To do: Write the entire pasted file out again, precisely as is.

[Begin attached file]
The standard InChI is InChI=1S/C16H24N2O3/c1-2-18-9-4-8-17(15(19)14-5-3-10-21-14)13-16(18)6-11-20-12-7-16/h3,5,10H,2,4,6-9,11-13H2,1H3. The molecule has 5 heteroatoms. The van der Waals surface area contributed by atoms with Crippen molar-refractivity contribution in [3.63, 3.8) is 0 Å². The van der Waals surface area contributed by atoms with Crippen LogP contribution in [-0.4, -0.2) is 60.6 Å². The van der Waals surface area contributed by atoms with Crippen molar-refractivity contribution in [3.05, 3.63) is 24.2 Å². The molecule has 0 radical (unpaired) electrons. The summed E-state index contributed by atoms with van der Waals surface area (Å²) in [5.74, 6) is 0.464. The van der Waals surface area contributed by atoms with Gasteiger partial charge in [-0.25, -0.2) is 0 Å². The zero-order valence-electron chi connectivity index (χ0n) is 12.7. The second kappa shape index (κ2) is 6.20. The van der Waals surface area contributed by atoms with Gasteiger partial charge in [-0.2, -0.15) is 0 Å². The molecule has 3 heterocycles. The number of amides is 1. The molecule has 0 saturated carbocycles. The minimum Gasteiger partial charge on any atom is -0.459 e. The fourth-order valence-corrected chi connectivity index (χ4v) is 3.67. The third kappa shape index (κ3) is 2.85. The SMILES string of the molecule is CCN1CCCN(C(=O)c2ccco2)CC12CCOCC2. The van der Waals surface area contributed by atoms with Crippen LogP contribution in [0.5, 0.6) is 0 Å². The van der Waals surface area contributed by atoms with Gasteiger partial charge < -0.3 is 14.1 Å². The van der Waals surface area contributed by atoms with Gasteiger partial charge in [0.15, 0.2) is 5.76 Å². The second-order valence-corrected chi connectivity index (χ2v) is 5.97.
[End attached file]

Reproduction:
The standard InChI is InChI=1S/C16H24N2O3/c1-2-18-9-4-8-17(15(19)14-5-3-10-21-14)13-16(18)6-11-20-12-7-16/h3,5,10H,2,4,6-9,11-13H2,1H3. The molecule has 5 heteroatoms. The van der Waals surface area contributed by atoms with Crippen molar-refractivity contribution in [3.63, 3.8) is 0 Å². The van der Waals surface area contributed by atoms with Crippen LogP contribution in [-0.4, -0.2) is 60.6 Å². The van der Waals surface area contributed by atoms with Crippen molar-refractivity contribution in [3.05, 3.63) is 24.2 Å². The molecule has 0 radical (unpaired) electrons. The summed E-state index contributed by atoms with van der Waals surface area (Å²) in [5.74, 6) is 0.464. The van der Waals surface area contributed by atoms with Gasteiger partial charge in [-0.25, -0.2) is 0 Å². The zero-order valence-electron chi connectivity index (χ0n) is 12.7. The second kappa shape index (κ2) is 6.20. The van der Waals surface area contributed by atoms with Gasteiger partial charge in [-0.2, -0.15) is 0 Å². The molecule has 3 heterocycles. The number of amides is 1. The molecule has 0 saturated carbocycles. The minimum Gasteiger partial charge on any atom is -0.459 e. The fourth-order valence-corrected chi connectivity index (χ4v) is 3.67. The third kappa shape index (κ3) is 2.85. The SMILES string of the molecule is CCN1CCCN(C(=O)c2ccco2)CC12CCOCC2. The van der Waals surface area contributed by atoms with Crippen LogP contribution in [0.5, 0.6) is 0 Å². The van der Waals surface area contributed by atoms with Gasteiger partial charge < -0.3 is 14.1 Å². The van der Waals surface area contributed by atoms with Gasteiger partial charge in [0.15, 0.2) is 5.76 Å². The second-order valence-corrected chi connectivity index (χ2v) is 5.97.